Journalist is given a 3-year prison sentence by the Myanmar Junta

For her reportage after the military coup in February 2021, a special court in the military-run nation of Myanmar yesterday sentenced a BBC-affiliated journalist to three years in jail with hard labour. According to Radio Free Asia, who cited the journalist’s family and legal counsel, Htet Htet Khine was found guilty of “incitement” and “illegal association” for her journalistic work.

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For BBC Media Action, the British broadcaster’s division for foreign development, Htet Htet Khine hosted the Burmese-language show “Khan Sar Kyi” (literally, “Feel It”) from 2016 until 2020. With an emphasis on the effects of Myanmar’s protracted civil conflicts, the show was primarily concerned with conveying the tales of individuals living on the political and geographical periphery of the country. (For example, refer to this report from 2020 on refugees in Mae Hong Son, Thailand.)

In August 2021, six months after the coup, Htet Khine was detained alongside writer and journalist Sithu Aung Myint in a Yangon apartment. She still faces a further allegation of unlawful association, for which she risks an extra three years in jail. Sithu Aung Myint, a writer for Frontier Myanmar and a commentator for the Voice of America, which is supported by the United States, is still being held in pre-trial custody on suspicion of disseminating false information and sedition.

The predicament of the nation’s press might easily be overlooked in the sea of issues that have rocked Myanmar since the coup d’état last February. The liberalisation of the media environment that had followed the modest political changes of the 2010s was almost immediately overturned by the military coup. Since being driven back into exile or the shadows, the nation’s independent journalists have revived the clandestine reporting methods used under decades of military dictatorship before 2011.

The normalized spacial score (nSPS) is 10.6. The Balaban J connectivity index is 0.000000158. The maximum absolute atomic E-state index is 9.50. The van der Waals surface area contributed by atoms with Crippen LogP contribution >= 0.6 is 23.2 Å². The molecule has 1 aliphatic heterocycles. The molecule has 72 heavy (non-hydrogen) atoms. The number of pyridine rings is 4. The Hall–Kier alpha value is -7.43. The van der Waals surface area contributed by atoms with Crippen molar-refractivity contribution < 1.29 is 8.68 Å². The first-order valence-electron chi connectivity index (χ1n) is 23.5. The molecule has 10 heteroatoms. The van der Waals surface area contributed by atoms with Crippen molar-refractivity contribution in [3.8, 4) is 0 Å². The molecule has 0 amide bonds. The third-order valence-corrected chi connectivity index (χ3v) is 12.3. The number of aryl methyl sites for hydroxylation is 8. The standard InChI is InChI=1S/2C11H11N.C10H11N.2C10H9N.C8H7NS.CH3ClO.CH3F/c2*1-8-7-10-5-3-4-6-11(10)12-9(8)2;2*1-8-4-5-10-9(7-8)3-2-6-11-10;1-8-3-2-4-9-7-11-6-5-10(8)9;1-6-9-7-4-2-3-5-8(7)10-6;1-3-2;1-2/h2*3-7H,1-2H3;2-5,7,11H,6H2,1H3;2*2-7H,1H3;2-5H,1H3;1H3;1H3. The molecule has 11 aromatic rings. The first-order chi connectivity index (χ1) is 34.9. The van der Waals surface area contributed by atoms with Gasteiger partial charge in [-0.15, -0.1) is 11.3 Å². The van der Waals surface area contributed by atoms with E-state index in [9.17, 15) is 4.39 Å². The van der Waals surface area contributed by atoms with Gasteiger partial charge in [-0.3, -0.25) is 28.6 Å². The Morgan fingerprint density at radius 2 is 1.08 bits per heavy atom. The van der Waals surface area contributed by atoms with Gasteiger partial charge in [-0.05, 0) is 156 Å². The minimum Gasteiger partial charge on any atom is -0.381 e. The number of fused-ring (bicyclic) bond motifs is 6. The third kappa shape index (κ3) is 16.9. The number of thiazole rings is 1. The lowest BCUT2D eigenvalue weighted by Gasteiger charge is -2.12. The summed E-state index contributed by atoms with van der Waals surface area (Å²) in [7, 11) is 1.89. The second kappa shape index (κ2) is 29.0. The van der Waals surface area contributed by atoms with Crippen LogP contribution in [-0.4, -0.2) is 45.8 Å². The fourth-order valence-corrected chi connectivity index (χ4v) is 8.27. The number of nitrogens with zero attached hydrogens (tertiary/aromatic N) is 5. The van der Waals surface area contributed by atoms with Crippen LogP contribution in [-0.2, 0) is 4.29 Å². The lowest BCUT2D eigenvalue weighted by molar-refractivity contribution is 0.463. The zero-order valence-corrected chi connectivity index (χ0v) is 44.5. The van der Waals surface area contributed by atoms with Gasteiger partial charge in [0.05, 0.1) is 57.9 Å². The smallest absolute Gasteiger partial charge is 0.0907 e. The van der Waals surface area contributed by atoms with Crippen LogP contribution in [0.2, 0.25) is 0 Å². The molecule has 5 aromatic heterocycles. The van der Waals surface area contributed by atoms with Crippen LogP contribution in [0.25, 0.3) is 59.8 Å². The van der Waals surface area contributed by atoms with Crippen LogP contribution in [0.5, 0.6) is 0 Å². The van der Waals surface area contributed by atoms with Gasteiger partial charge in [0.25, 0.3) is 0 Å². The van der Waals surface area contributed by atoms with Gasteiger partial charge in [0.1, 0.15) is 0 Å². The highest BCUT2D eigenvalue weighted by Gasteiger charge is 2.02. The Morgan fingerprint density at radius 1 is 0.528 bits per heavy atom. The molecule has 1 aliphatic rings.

BBC Media Action’s Director of Programmes, Richard Lace, stated in a statement yesterday that the group was “alarmed” to learn of Htet Htet Khine’s punishment and that it was still “concerned for her safety and well-being.”

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According to Lace, “these and previous detentions of media professionals in the nation go against fundamental principles of human rights and freedom of expression.”

The State Administration Council, which is supported by the military, is said to have so far shut down at least 11 media sites and detained roughly 142 journalists, 57 of whom are still being held without accusation or trial.

Ye Mon, a journalist for Frontier Myanmar, describes the trauma he went through after being held by troops at Yangon International Airport last December when he returned to the nation to take care of a sick relative in a brave first-person story released this week. In the piece, he recounts how he was brought to a black site interrogation facility in the city and repeatedly abused physically and sexually, including being raped.

Despite having to again relive his trauma, he stated, “I chose to write this because I wanted the world to know that the use of sexual violence is actually commonplace.”

Ye Mon said, “I think that using rape and other types of sexual assault is not merely a torture tactic used to get information from captives. The troops use sexual assault against civilians as a form of punishment and as a demonstration of their authority since they view civilians as their enemy.

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